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5 Facts about Working in Supply Chain Management

It’s amazing how modern day commerce has evolved.  Not only do we expect a variety of goods at our fingertips, we also expect them to be there when we want it – and fast.

 

Amazon Prime ships products we buy with a click of a button to our door within two days.  Wal-Mart is never out of stock of any product for more than 24 hours.  This all comes from the world of logistics, or what is gradually becoming known as supply chain management.

 

More broadly defined, supply chain management is all about the coordination of resources to get from point A to point B.  This could be products you’re selling, raw materials being moved to a facility for processing, or even services as a transporter like UPS or FedEx.  How do you get involved with supply chain management, and what do careers look like?

 

Job Growth is Rapid

Thanks to companies like Amazon setting the bar for how quickly products can get to you, other companies are now stepping their game up – and it’s logistics companies that are benefiting.  George Prest, CEO of Material Handling Industry, claims that there are roughly “6 to 8 management positions for each applicant we get.”  A report by MHI expects there to be roughly 270,000 job openings a year.  To put that into perspective, positions in financial management are expected to grow from 555,900 to 593,500, or roughly 7% (the national average) between now and 2024.  Compared to the national job growth rate over the past few years, careers in supply chain management are growing faster than the economy!

 

 

It’s a Big Part of the Economy

Supply chain management affects practically every part of the economy – all products needs to be transported at some point.  This shows in the economy too, almost 10% of US GDP, or 1.3 trillion dollars, is spent on supply chain management every year.  Supply chain management is spread across all of these sectors below, so you’ll be able to work within an industry that interests you.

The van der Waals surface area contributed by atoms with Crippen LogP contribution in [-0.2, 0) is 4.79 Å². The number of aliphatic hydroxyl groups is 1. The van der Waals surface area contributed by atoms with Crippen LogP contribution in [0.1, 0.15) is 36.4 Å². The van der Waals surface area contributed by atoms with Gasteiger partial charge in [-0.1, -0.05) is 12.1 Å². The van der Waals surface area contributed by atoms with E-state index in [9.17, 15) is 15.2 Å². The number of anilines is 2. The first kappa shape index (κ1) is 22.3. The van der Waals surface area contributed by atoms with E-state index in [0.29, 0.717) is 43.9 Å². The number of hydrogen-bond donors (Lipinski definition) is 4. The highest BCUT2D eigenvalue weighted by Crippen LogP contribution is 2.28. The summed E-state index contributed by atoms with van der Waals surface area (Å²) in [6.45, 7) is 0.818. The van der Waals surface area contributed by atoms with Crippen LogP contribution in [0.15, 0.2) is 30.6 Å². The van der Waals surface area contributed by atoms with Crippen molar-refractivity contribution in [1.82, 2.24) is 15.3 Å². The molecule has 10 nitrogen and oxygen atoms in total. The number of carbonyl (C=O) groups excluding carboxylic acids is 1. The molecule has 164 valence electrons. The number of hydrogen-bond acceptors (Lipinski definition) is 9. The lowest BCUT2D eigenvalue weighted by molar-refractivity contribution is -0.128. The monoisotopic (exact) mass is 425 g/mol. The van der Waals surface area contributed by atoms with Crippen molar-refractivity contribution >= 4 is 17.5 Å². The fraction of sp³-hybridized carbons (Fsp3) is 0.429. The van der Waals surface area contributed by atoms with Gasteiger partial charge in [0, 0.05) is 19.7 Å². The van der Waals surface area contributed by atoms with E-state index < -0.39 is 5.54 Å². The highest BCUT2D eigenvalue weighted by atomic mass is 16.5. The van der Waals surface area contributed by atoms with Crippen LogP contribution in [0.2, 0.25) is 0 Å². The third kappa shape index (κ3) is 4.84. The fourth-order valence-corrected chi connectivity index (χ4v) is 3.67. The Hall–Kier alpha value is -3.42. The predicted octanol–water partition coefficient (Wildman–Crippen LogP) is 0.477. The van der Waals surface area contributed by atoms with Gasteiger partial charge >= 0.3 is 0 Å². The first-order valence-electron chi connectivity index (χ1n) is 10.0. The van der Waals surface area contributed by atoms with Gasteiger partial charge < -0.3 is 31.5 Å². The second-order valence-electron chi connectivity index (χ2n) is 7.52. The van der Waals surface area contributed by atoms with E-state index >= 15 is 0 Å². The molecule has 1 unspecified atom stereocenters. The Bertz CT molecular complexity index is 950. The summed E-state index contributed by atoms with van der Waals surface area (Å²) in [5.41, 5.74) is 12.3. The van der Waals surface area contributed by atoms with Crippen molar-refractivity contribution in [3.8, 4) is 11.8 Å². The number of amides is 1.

Education is Changing Fast

As supply chain management grows as a field of interest, schools are scrambling to change their programs to accommodate.  Programs formally focused on manufacturing or logistics are now working to combine all of these into one coherent program, supply chain.  Expect to take courses related to logistics, statistics, and management of information systems, but also courses in finance and accounting.

 

 

Starting Salaries are High

According to Gartner, which ranks the top supply chain management programs in North America, the average starting salary grew from $53,584 to $55,749 between 2015 and 2016, or a 4% increase.  If you graduate from one of the top 10 schools listed above, Gartner estimates the entry level salary to be around $61,590.

 

 

You Might Want Certification

Although certification in supply chain management isn’t necessary, it may give you the edge you need over competition for a job.  There are actually 3 different certifications you can get, but the broadest is the health essay topics, or the Certified Supply Chain Professional.  Overall cost for the program from APICS (American Production and Inventory Control Society) is roughly $1,250, along with around $700 for the exam.  These fees go down if you join the society, which costs $200.  You aren’t just throwing your money away though, APICS estimates that the salaries of those certified as a CSCP earn 21% more than those that are not.  

 

Have an analytical mind?  Check out our other guides on data driven jobs – https://blog.transparentcareer.com/essay-on-music/, Accounting, and Finance.  

 

Questions?  Comments?  Reach out.

 

Looking for more tips?  TransparentCareer offers free data on career pathing, compensation packages, and salary negotiation.  Sign up for a free account here.  

 

Sources:

https://www.morganmckinley.ie/article/kick-start-your-career-supply-chain-management

http://www.gartner.com/newsroom/id/3407617

http://www.gartner.com/newsroom/id/3407617

http://strongest-link.softwareadvice.com/supply-chain-certifications-0114/

http://fortune.com/2014/05/01/wanted-1-4-million-new-supply-chain-workers-by-2018/